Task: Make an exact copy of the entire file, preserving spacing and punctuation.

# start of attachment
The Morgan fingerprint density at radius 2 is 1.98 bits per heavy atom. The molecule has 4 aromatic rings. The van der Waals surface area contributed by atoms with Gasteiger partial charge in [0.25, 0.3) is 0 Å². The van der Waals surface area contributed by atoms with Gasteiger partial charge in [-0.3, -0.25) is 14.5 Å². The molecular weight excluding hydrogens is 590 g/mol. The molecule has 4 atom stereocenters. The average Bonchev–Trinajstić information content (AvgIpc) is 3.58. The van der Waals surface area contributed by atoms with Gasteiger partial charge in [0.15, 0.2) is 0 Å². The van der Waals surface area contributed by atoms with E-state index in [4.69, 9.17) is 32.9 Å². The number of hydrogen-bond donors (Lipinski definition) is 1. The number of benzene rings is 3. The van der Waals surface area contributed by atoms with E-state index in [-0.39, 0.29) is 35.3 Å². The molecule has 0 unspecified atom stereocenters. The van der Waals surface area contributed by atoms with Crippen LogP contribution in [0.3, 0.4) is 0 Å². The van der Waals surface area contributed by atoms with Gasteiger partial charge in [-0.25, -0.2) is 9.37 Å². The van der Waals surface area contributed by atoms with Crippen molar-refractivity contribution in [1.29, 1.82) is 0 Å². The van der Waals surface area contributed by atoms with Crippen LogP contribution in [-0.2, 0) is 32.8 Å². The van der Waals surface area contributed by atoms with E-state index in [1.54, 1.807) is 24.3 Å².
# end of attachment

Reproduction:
The Morgan fingerprint density at radius 2 is 1.98 bits per heavy atom. The molecule has 4 aromatic rings. The van der Waals surface area contributed by atoms with Gasteiger partial charge in [0.25, 0.3) is 0 Å². The van der Waals surface area contributed by atoms with Gasteiger partial charge in [-0.3, -0.25) is 14.5 Å². The molecular weight excluding hydrogens is 590 g/mol. The molecule has 4 atom stereocenters. The average Bonchev–Trinajstić information content (AvgIpc) is 3.58. The van der Waals surface area contributed by atoms with Gasteiger partial charge in [0.15, 0.2) is 0 Å². The van der Waals surface area contributed by atoms with E-state index in [4.69, 9.17) is 32.9 Å². The number of hydrogen-bond donors (Lipinski definition) is 1. The number of benzene rings is 3. The van der Waals surface area contributed by atoms with E-state index in [-0.39, 0.29) is 35.3 Å². The molecule has 0 unspecified atom stereocenters. The van der Waals surface area contributed by atoms with Crippen LogP contribution in [0.3, 0.4) is 0 Å². The van der Waals surface area contributed by atoms with Gasteiger partial charge in [-0.25, -0.2) is 9.37 Å². The van der Waals surface area contributed by atoms with Crippen molar-refractivity contribution in [1.29, 1.82) is 0 Å². The van der Waals surface area contributed by atoms with Crippen LogP contribution in [-0.2, 0) is 32.8 Å². The van der Waals surface area contributed by atoms with E-state index in [1.54, 1.807) is 24.3 Å².